Near Team

by Madhu Therani

Chief Technology Officer

July 17, 2018

To meet growing consumer expectations in a digitally-driven world, companies are dealing with large amounts of data and aim to create personalized consumer experiences at different touchpoints to stay relevant. The various consumer touch-points of an enterprise generate a wide variety of different types of digital data and are also potentially great interaction points to improve an enterprises engagement with customers. Furthermore, as enterprises adopt digital technologies for their internal and external processes, a large amount of digital data is available about consumers, products, competitors and the marketplace within and external to an enterprise. Establishing the business-value that can be generated from this data and developing or deploying viable technologies in digitally-driven processes is the current focus of most enterprises. Artificial Intelligence (AI) driven technologies have a critical role to play in exploiting the ever-growing data deluge to improve products, services and customer experiences.

Numerous challenges exist as enterprises embark on this next phase - managing the flow of incoming data of all types and most of it being unstructured, data storage, aggregating and integrating data. Harnessing the integrated data and deploying it in various decision-making points by utilizing appropriate AI-based technologies across the organization is another key problem. A key aspect underpinning all these efforts is the need to maintain the data fresh and relevant - which varies across different touchpoints. Apart from the scale of the data - figuring out which bits of data are relevant and will have a business impact - is something every enterprise has to solve for at the earliest.

Harnessing the data with appropriate AI-technologies can support a variety of interactions involving an individual customer or a cohort of customers with similar needs and preferences. Data-driven decision making can enable better customized product or service design, optimize manufacturing or service delivery, enable better marketing and build customer awareness, support pre-purchase, purchase (online and offline) and post-purchase activities. For knowledge-intensive and/or highly priced items, post-purchase lifecycles can involve many customer interactions which need to be managed effectively. Data-driven technologies enable a new level of customization/personalization to be embedded in these days of mass manufacturing - where everything is standardized. This helps product and service offerings to be highly differentiated. Systems such as Alexa, Echo, Google Assistant, IOT systems such as different kinds of sensors and more - allow embedding different kinds of smarts in products and services. As the intelligence embedded product/service eco-system evolves, customer are going to expect much more from enterprises.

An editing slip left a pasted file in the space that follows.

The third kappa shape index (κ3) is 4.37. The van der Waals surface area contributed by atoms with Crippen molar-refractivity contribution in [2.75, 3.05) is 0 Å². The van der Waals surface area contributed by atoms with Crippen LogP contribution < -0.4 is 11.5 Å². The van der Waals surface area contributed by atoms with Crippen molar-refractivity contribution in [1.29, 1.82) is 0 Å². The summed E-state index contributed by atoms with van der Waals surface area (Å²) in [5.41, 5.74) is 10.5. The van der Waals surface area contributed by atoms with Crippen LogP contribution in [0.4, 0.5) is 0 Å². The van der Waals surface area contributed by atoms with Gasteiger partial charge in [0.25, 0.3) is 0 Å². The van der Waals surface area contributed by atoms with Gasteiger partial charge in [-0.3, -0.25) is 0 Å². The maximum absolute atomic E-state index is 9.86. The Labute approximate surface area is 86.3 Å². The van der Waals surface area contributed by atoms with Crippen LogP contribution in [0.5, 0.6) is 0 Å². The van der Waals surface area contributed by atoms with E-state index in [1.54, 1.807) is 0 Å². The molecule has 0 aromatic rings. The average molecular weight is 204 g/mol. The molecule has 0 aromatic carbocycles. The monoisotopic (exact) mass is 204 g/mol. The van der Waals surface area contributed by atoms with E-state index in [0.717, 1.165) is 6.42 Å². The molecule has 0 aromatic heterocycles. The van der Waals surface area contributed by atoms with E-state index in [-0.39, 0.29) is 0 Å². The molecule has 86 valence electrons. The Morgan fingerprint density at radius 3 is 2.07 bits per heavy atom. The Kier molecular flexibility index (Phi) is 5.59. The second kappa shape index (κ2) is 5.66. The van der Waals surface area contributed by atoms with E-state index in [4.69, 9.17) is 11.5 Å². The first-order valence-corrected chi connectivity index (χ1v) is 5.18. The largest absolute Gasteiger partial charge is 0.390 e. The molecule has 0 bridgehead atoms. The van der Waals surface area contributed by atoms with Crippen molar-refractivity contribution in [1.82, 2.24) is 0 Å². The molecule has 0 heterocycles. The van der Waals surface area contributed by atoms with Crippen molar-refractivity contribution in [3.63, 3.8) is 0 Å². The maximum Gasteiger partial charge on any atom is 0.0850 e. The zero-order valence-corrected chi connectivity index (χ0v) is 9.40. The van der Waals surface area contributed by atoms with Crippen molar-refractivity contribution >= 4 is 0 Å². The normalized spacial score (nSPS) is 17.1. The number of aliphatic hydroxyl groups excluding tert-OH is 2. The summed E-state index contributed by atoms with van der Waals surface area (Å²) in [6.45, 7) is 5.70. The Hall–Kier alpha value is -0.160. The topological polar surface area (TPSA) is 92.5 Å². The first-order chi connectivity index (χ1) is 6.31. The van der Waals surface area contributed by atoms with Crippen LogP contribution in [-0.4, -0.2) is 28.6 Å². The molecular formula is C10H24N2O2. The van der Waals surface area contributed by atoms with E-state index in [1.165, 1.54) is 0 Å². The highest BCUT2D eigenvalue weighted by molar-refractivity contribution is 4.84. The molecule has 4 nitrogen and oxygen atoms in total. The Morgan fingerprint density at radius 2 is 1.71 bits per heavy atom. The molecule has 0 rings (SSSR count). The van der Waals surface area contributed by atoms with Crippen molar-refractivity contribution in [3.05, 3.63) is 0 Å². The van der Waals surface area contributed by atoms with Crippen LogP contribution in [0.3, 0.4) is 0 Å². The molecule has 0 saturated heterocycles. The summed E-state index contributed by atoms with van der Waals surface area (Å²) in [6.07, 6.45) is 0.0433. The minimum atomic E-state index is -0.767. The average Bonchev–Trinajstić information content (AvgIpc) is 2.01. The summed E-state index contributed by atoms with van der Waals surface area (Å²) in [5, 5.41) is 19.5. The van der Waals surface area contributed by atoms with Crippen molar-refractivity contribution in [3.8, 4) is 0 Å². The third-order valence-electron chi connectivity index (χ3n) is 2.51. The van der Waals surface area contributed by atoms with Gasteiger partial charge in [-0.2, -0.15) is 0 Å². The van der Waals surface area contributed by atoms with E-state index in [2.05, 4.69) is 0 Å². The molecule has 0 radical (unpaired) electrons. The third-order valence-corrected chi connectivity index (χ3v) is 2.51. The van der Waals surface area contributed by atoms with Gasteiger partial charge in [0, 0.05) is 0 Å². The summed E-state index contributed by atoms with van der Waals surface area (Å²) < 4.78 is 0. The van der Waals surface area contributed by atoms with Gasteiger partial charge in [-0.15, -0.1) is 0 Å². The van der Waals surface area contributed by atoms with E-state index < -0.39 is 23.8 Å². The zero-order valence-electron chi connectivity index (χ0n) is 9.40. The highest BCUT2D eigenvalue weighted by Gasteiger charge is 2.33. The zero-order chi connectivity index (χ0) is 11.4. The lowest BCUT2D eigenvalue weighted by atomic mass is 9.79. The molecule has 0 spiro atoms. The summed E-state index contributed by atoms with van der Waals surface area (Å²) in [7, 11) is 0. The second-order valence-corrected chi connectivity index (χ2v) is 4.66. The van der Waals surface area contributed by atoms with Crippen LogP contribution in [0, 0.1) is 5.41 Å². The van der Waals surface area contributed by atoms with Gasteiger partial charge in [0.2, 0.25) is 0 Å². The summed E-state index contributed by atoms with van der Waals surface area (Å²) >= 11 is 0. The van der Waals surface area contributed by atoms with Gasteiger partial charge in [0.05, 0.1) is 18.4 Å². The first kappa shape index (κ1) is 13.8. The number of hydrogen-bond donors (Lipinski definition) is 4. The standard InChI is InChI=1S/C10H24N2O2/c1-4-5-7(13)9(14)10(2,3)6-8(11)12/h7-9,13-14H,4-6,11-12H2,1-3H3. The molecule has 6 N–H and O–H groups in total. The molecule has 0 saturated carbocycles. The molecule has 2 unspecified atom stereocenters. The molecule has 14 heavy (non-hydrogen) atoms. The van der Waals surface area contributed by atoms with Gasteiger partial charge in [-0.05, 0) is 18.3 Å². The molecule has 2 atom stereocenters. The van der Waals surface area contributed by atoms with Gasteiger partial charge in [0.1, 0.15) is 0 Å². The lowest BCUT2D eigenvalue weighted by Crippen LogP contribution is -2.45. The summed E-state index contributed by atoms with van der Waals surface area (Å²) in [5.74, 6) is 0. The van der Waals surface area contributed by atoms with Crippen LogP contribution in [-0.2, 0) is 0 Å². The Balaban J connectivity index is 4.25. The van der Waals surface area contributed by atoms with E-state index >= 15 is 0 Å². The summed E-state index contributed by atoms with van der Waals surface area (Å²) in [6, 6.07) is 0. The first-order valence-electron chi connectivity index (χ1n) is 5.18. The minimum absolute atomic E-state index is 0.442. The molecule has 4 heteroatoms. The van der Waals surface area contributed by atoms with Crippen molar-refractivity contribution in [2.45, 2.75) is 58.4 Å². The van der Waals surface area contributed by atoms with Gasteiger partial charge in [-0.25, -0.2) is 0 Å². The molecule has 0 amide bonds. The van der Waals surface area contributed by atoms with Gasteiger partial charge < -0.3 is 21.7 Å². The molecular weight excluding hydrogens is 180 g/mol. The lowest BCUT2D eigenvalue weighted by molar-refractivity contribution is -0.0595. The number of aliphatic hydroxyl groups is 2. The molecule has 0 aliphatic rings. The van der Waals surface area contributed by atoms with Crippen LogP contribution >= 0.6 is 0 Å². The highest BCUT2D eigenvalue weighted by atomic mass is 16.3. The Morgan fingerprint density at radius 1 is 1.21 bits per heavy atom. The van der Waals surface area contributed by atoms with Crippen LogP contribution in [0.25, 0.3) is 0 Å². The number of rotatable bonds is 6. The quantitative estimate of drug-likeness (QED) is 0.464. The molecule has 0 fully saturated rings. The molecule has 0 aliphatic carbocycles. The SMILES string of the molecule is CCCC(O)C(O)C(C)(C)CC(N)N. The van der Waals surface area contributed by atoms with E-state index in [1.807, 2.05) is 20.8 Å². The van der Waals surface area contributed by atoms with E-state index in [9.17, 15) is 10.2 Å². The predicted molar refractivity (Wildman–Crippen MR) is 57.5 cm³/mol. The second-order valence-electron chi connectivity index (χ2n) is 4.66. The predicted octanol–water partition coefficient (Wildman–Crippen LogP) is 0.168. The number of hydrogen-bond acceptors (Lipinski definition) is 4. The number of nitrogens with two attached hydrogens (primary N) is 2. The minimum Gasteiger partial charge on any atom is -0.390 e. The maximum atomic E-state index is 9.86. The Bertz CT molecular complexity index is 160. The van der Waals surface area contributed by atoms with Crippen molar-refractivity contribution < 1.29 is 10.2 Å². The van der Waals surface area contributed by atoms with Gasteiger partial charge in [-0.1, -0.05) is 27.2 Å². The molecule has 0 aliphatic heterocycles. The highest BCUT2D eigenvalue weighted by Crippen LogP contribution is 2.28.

As a first step towards the comprehensive data-driven effort to improve customer experiences, it is important to have a good understanding of the issues involved.

Harnessing and Activating Customer Data - The Issues

Customer data currently sits across many silos in an organization - the marketing systems, the website, the Point-of-Sale systems, the returns systems, service and maintenance systems and many more. Integrating this data and providing a unified framework to access this data in a standard manner across the enterprise is essential. The data exists in many formats - structured, unstructured and a consumer has multiple identifiers across the different systems. Getting a unified 360degree view of a customer is a key first step.

In the context of modern marketing systems, this customer data is of two major kinds - existing customers who need to be retained and prospects. Data about each kind is available both internal to an enterprise (called first-party) and external to the enterprise - from a variety of vendors and data aggregators (called third party). Pulling this all together in a meaningful manner and analyzing it for detecting individual and group trends and patterns at scale is a major task in knowing more about your customers and prospects. Much of the data needs to cleansed and curated before it starts becoming valuable. Furthermore, data goes stale - as customers change their digital identifiers and personas. Keeping track of all these changes and propagating their effects is extremely important. Furthermore, the data needs to be made available at different touch points with the customer and also power a variety of decisions along the consumers journey within the enterprise’s purview. Once this data is made available, how to utilize it intelligently is where the AI systems play a key role.